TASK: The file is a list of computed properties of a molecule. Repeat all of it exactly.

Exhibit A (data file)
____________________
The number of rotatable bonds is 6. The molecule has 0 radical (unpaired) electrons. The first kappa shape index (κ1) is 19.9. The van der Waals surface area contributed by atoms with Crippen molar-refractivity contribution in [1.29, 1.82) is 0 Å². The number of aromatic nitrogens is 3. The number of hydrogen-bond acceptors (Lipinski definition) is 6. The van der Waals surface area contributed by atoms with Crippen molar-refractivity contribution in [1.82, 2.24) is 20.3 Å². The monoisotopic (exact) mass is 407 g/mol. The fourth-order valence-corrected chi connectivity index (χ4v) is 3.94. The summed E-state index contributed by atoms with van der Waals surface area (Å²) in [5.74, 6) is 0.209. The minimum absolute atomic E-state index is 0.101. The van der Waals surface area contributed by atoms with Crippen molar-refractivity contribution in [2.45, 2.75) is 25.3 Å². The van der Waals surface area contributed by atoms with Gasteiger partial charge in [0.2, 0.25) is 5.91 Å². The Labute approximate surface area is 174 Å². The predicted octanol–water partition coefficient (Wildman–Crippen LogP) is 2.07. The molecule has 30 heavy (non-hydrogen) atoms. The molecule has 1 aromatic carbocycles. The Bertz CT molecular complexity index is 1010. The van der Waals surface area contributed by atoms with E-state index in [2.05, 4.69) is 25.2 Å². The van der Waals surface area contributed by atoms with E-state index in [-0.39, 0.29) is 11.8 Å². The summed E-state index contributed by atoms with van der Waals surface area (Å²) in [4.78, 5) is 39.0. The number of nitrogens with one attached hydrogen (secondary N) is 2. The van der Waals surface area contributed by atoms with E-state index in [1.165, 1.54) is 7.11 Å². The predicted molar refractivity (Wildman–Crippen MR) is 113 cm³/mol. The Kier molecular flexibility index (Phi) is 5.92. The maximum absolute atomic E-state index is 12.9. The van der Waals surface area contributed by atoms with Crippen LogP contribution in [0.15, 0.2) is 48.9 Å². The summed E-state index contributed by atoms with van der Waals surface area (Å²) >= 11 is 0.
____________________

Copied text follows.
The number of rotatable bonds is 6. The molecule has 0 radical (unpaired) electrons. The first kappa shape index (κ1) is 19.9. The van der Waals surface area contributed by atoms with Crippen molar-refractivity contribution in [1.29, 1.82) is 0 Å². The number of aromatic nitrogens is 3. The number of hydrogen-bond acceptors (Lipinski definition) is 6. The van der Waals surface area contributed by atoms with Crippen molar-refractivity contribution in [1.82, 2.24) is 20.3 Å². The monoisotopic (exact) mass is 407 g/mol. The fourth-order valence-corrected chi connectivity index (χ4v) is 3.94. The summed E-state index contributed by atoms with van der Waals surface area (Å²) in [5.74, 6) is 0.209. The minimum absolute atomic E-state index is 0.101. The van der Waals surface area contributed by atoms with Crippen molar-refractivity contribution in [2.45, 2.75) is 25.3 Å². The van der Waals surface area contributed by atoms with Gasteiger partial charge in [0.2, 0.25) is 5.91 Å². The Labute approximate surface area is 174 Å². The predicted octanol–water partition coefficient (Wildman–Crippen LogP) is 2.07. The molecule has 30 heavy (non-hydrogen) atoms. The molecule has 1 aromatic carbocycles. The Bertz CT molecular complexity index is 1010. The van der Waals surface area contributed by atoms with E-state index in [2.05, 4.69) is 25.2 Å². The van der Waals surface area contributed by atoms with E-state index in [-0.39, 0.29) is 11.8 Å². The summed E-state index contributed by atoms with van der Waals surface area (Å²) in [4.78, 5) is 39.0. The number of nitrogens with one attached hydrogen (secondary N) is 2. The van der Waals surface area contributed by atoms with E-state index in [1.165, 1.54) is 7.11 Å². The predicted molar refractivity (Wildman–Crippen MR) is 113 cm³/mol. The Kier molecular flexibility index (Phi) is 5.92. The maximum absolute atomic E-state index is 12.9. The van der Waals surface area contributed by atoms with Crippen LogP contribution in [0.15, 0.2) is 48.9 Å². The summed E-state index contributed by atoms with van der Waals surface area (Å²) >= 11 is 0.